ADELAIDE - The first Europeans who had contact with the Imperial Chinese government regarded their bureaucrats and officials as deeply inscrutable.
The Chinese had been trained to not reveal any indication of their true feelings or intentions to those they dealt with and, so it is said, often replied to direct questions with ambiguous answers.
Chinese language and symbology was and is similarly ambiguous. Slight changes in tone of voice can alter the meaning of a word or sentence. Similarly, written Chinese figures are full of subtleties and nuances.
In short, Chinese bureaucrats have long been the masters of using subtlety and ambiguity in saying one thing while meaning another.
I am sure that the lanterns on display in Port Moresby are, at one level at least, merely decoration. However, as many astute Papua New Guineans have realised, they also send another message.
That message is that China's power and authority has grown to the point where ostentatious displays of its cultural icons cannot be refused by those in power or, perhaps, are simply unrecognised as such.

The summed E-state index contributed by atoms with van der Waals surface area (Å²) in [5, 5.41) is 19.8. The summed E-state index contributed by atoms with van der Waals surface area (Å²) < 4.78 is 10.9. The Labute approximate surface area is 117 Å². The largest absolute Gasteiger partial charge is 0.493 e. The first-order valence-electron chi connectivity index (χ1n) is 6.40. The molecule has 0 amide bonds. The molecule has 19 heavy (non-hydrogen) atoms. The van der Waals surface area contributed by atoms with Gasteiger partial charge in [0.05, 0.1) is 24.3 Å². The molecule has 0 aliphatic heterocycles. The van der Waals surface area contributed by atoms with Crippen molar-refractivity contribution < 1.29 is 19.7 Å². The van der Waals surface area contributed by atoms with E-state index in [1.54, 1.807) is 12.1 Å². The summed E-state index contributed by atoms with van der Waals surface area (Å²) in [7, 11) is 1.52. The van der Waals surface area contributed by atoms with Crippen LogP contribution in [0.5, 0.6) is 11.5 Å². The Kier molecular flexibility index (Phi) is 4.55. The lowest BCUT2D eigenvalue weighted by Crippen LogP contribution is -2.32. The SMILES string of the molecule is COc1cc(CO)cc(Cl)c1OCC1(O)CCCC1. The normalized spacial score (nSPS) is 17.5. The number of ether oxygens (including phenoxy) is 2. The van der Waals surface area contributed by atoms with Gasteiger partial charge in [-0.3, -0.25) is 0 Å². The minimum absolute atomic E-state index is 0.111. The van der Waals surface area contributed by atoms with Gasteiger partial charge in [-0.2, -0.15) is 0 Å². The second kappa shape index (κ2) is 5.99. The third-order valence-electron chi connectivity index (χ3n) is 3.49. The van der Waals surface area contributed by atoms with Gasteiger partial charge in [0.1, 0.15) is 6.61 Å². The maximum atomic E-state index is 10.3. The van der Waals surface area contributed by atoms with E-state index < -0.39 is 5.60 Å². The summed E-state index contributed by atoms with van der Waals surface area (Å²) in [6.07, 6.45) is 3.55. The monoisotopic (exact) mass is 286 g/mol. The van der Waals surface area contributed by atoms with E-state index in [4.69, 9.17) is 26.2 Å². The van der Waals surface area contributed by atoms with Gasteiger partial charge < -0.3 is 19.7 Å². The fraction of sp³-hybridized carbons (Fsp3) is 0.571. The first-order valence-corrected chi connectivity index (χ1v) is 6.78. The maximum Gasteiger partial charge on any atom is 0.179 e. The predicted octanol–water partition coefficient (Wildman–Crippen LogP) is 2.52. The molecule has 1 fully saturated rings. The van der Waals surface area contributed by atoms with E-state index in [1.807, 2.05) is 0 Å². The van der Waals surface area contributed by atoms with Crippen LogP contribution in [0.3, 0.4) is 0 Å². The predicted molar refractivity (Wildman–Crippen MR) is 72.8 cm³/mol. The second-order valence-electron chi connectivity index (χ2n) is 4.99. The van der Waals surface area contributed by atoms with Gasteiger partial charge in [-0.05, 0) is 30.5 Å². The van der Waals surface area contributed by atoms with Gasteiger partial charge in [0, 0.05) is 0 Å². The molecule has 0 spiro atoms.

PNG is on the path to becoming a tributary state to China: the loans and favours it has received will allow China to remorselessly tighten its grip on PNG's political and business elites.
This has been the modus operandi of the Chinese state over many millennia and the mere fact that the current government is ostensibly communist does not mean that this has changed.
By the time the powers that be in PNG become fully aware of their peril, I expect that it will be far too late to reverse course.
The Australian government has been gravely remiss in failing to understand what has been happening until far too late.
Its near panic reaction in "rediscovering" the Pacific nations to the north is belated recognition of this fact.
What damn fools they have been.